I was at a friend’s birthday dinner recently and as I was enjoying my risotto… and my cider… and the pizzas were being passed around the table, followed by the obligatory cake (sadly I couldn’t indulge in those too because – gluten!), it occurred to me how easy it is to overindulge in these social situations.

And it’s not just the abundance of delicious food but also the people, the decorations, the ambience. And yes, OK, the wine. It’s way too easy (and common) to indulge on those occasions.

And there’s nothing wrong with that – life is for living and if you can’t have pizza and cake occasionally then honestly, what’s the point?

But it doesn’t always stop there. Sometimes we overeat on regular days. Or at regular meals. Or All. The. Time.

And that’s where, if we’re trying to lose fat – or even maintain a healthy weight – things can come a little unstuck.

Here are three tips to avoid overeating at meals.

(Health hack: turn these into habits and ditch the willpower!)

Tip #1: Start with some water

 

Drinking a glass of water or two before a meal can help reduce hunger.

When your stomach is growling and you smell amazingly delicious food it’s too easy to fill a plate (or grab some samples with your bare hands) and dive into the food.

But it’s possible to sometimes confuse the feeling of thirst with that of hunger.  Your stomach may actually be craving a big glass of water rather than a feast.

Some studies have shown that drinking a glass or two of water before a meal can help reduce the amount of food eaten.  And this super-simple tip may even help with weight loss (…just sayin’).

Not only will the water start to fill up your stomach before you get to your meal, leaving less room for the feast, but drinking enough water has been shown to slightly increase your metabolism.

Win-win!

 

Tip #2: Try eating “mindfully”

I’m sure you’ve heard of mindfulness but have you applied that to your eating habits?

This can help you avoid overeating as well as having the added bonus of helping your digestion.

Just as being mindful when you meditate helps to focus your attention on your breathing and the present moment, being mindful when you eat helps to focus your attention on your meal (don’t worry if you find this tough I’m definitely a work in progress here too!).

Do this by taking smaller bites, eating more slowly, chewing more thoroughly, and savouring every mouthful.  Notice and appreciate the smell, taste and texture.  Breathe.

This can help prevent overeating because eating slower often means eating less.

When you eat quickly you can easily overeat because it takes about 20 minutes for your brain to know that your stomach is full.

So take your time, pay attention to your food and enjoy every bite.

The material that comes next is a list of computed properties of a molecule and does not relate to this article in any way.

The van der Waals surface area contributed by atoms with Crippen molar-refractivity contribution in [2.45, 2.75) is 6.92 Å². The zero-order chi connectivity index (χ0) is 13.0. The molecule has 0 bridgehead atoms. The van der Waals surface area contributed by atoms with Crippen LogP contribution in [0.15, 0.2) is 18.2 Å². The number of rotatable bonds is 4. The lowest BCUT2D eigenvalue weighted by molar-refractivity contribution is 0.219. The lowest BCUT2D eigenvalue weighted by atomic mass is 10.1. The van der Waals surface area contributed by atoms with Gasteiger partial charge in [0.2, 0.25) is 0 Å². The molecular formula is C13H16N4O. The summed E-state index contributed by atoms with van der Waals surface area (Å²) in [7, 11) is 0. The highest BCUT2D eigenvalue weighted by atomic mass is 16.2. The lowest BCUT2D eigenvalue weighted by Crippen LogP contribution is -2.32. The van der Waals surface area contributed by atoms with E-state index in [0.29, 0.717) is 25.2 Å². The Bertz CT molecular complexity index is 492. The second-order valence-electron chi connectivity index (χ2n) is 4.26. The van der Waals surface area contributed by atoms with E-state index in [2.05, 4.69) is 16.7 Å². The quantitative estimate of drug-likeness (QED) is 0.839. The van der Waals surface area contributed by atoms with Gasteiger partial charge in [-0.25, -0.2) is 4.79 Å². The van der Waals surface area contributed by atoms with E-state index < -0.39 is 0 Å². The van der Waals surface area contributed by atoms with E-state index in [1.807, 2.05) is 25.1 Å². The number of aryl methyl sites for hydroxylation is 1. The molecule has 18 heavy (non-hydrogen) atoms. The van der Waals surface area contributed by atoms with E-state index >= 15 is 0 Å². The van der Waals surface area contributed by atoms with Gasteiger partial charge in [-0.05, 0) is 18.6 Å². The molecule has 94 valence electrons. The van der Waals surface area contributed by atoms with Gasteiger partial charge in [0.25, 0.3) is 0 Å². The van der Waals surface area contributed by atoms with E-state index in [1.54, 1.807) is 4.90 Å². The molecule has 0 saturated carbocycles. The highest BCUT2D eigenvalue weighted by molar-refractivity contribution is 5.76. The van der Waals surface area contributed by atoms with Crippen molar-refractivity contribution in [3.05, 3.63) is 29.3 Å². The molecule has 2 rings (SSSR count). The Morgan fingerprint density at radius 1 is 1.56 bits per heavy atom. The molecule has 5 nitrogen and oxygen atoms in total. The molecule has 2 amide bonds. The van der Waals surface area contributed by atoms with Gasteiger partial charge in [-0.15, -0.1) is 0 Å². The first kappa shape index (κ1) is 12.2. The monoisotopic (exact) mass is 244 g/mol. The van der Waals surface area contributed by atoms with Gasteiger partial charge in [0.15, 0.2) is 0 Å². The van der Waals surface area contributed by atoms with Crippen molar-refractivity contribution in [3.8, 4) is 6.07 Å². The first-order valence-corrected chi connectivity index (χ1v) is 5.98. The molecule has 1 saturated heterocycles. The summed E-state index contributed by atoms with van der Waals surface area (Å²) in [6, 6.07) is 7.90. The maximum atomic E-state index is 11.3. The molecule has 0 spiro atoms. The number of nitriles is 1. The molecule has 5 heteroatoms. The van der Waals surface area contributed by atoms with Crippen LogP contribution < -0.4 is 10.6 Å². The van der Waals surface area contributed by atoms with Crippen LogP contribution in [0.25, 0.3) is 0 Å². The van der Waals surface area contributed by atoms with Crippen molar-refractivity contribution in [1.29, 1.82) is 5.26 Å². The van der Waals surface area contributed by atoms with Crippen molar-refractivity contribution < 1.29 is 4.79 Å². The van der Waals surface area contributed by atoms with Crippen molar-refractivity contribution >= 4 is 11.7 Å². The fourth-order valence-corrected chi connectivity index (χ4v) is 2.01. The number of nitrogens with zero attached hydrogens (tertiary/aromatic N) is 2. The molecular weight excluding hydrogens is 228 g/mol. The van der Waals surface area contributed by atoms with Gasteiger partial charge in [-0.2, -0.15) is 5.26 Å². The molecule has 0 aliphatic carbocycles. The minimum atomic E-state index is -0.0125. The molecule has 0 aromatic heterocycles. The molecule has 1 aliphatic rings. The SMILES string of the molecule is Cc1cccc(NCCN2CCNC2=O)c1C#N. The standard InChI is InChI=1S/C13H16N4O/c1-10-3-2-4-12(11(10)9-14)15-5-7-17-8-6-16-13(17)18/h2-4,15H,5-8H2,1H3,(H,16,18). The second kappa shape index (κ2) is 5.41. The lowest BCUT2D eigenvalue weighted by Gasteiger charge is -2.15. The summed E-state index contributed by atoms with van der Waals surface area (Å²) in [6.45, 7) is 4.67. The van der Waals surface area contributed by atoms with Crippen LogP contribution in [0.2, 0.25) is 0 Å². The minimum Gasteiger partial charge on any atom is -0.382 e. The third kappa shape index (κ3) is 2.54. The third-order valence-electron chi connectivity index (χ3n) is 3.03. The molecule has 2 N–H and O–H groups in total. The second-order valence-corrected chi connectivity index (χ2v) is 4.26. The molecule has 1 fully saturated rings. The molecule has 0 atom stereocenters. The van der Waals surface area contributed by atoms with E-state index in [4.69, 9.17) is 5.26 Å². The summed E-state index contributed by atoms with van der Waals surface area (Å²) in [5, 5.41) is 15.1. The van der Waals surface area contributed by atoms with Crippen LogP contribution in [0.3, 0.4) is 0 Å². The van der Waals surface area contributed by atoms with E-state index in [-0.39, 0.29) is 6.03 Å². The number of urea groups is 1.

Bonus points: Eat at a table (not in front of the screen), off of a small plate, and put your fork down between bites.

 

Tip #3: Start with salad

You may be yearning for that rich, creamy main dish.

But don’t start there.

(Don’t worry, you can have some…just after you’ve eaten your salad).

Veggies are a great way to start any meal because not only are they full of vitamins, minerals, antioxidants and health-promoting phytochemicals, but they also have some secret satiety weapons: fibre and water.

Fibre and water are known to help fill you up and make you feel fuller.  They’re “satiating”.

And these secret weapons are great to have on your side when you’re about to indulge in a large meal.

 

Summary:

Have your glass of water, eat mindfully and start with your salad to help avoid overeating at meals.

You might also like…

Check out some of my latest articles here or find something in my blog.

Why age is just a number

Yesterday was my birthday! And it happened to be a "significant" one. The big 4-0 (and in case you were wondering, I ate cake for breakfast and drank wine - though not for breakfast!). Now normally I don’t get hung up on birthdays or think about age too...

5 tips to help you stay on track on holidays

I’m on holidays with my family at the moment – at a beautiful resort in Sabah (Borneo) – and it struck me almost as soon as we arrived: there’s temptation literally everywhere. From those cute little alcohol bottles in the mini bar; the delicious looking...

Make It Stick: How to Create New Habits That Last

Guest post by Brendan McGovern from Redo Health. There are many theories on how long it takes to make a habit stick. A plastic surgeon proposed 21 days, but that was based on his observation on how long it took his patients to adjust to their “new look”....

New to Goddess Outdoor Fitness?

Get Your FREE Trial.

Come along and try a Bootcamp or Mums & Bubs session and see if you like it. No obligation. You’ve got nothing to lose, but everything to gain!